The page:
Artsy's Robert Lenne predicts the future of art

Backing Carter Cleveland in this endeavour in "making all the world's art accessible to anyone with an Internet connection" is Robert Lenne, a product designer-turned Artsy’s Head of Product, who's steering the world's hottest art company. Artworks managed a few Q&As with an incredibly busy yet humble man.

3 min read

Who are you?
I lead product development at a startup in New York called Artsy. Artsy is an online platform for learning about and collecting art. I originally hail from Sweden and worked at different design companies in Europe and the US before landing at Artsy.
Where are you and why?
I’m in NYC because it’s one of the most interesting cities in the world to me — bringing together technology, business, art, and culture.
What are you wearing?
Normally, 50 shades of gray.
What does your social media diet consist of?
A lot of Instagram, where I tend to see square images of artist studios, tiny cabins, people making ceramics, video art, and small apartments with too many plants.
What does your art diet consist of?
Much of it is from osmosis, spending much time during the day on Artsy, browsing artists and reading our editorial material.
Art is best consumed?
My favorite way of experiencing art is as part of a trip or art pilgrimage. I love going to Dia Beacon and the Storm King in Hudson Valley, and some of my fondest art memories are from visiting Naoshima in the south of Japan and staying over in James Turell's House of Light in Tokamachi.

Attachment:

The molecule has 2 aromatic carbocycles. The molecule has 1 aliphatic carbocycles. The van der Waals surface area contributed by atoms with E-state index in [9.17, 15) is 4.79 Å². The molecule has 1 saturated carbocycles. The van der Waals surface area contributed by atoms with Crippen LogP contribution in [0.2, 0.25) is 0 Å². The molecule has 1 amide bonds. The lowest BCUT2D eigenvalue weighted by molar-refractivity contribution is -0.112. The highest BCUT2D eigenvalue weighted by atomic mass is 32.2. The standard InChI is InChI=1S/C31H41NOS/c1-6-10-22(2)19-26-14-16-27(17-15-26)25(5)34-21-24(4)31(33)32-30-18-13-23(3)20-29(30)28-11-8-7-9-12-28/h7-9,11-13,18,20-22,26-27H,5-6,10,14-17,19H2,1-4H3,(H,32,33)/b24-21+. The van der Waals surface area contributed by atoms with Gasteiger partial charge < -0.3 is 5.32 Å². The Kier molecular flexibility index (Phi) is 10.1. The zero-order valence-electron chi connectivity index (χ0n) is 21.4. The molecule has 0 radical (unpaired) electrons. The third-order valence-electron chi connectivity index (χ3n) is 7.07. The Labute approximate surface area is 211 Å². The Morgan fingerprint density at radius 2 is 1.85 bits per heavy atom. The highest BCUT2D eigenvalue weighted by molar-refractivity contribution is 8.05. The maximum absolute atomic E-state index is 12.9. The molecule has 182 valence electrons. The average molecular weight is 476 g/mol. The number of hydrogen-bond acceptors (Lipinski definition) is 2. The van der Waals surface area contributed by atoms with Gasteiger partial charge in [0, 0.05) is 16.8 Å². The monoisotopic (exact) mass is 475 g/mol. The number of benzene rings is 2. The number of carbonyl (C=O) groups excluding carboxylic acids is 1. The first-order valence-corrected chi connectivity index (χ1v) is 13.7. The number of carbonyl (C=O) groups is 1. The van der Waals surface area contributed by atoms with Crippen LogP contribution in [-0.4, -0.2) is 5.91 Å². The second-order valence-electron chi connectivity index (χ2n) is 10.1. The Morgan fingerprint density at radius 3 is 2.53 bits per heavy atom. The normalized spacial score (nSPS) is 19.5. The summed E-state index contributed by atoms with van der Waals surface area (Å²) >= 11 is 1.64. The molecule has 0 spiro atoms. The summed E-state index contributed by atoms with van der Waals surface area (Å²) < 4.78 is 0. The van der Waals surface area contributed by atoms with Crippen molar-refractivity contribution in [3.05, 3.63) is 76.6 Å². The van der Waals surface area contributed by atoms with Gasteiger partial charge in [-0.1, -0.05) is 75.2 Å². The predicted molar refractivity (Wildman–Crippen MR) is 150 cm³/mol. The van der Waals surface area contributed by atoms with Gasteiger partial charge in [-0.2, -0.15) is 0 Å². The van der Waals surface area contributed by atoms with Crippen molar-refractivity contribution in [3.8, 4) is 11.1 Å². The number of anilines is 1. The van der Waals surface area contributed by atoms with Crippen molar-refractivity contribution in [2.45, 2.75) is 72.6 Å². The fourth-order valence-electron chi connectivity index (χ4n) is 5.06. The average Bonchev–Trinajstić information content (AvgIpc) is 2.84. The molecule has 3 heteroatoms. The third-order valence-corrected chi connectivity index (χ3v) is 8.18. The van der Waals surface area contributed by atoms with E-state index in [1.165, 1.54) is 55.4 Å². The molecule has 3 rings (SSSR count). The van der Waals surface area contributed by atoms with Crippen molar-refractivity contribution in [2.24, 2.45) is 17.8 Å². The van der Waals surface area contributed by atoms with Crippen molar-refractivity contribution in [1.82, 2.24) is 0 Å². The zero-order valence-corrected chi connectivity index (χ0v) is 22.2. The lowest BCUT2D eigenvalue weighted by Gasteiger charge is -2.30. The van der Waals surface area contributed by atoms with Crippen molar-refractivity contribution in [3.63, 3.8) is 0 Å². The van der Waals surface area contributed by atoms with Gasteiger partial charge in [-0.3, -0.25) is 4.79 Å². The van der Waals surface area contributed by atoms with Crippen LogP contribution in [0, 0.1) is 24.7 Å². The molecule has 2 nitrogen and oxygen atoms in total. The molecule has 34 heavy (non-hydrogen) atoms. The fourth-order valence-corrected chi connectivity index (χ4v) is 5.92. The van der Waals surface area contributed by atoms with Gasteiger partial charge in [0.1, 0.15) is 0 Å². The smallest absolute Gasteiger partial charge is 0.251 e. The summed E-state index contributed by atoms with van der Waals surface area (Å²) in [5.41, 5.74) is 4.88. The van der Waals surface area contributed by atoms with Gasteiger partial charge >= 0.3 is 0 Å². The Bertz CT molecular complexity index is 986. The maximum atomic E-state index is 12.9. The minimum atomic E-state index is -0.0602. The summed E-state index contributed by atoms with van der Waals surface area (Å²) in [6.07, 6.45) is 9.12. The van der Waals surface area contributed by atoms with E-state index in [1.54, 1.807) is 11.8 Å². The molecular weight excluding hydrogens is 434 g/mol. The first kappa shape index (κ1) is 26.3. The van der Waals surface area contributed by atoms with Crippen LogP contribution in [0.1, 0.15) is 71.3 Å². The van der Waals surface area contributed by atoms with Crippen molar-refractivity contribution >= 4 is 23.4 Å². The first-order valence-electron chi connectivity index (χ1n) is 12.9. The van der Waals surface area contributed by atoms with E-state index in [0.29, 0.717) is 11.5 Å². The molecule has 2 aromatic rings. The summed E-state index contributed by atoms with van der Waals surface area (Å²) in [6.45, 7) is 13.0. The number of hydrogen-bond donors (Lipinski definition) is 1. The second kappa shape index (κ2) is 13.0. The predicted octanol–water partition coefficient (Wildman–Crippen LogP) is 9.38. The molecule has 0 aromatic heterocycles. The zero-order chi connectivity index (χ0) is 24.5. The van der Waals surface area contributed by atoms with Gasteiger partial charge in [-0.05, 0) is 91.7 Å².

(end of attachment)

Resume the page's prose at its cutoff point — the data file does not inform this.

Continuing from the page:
What makes an art venue attractive to you?
I’m a sucker for epic scale and when art is very intentionally coupled with the environment. If it also happens to be in a secluded, tranquil area, I’m at my happiest.
You had to marry an artist or a business person, who would you pick?
Does one exclude the other?
Would art ever become as everyday as fashion or music?
I think it’s possible. How people relate to art is probably going to be different from how they relate to fashion and music, in the sense that it serves a different purpose in people's’ lives. One analogy is how many more people are interested in food and the chefs behind it than they were 10 years ago. After going through 3 seasons of Chef Table on Netflix, the recent release of Cai Guo Qiang's Skyladder on the same platform made me smile.
What would you say was Artsy's defining moment?
There have been many. Even before I joined over 5 years ago, there was a moment where our founder Carter Cleveland had the insight that technology hadn’t yet had a big impact on art and the art world. Another moment that comes to mind is when we firmly decided on Artsy’s future as a platform for the art world, bringing together galleries, museums, art fairs, and auction houses with art lovers and collectors.
Finally, tell us an artist to keep an eye on?
Not exactly a new name (I’m oftentimes the last one to be in the know), but I closely follow Olafur Eliasson's work.

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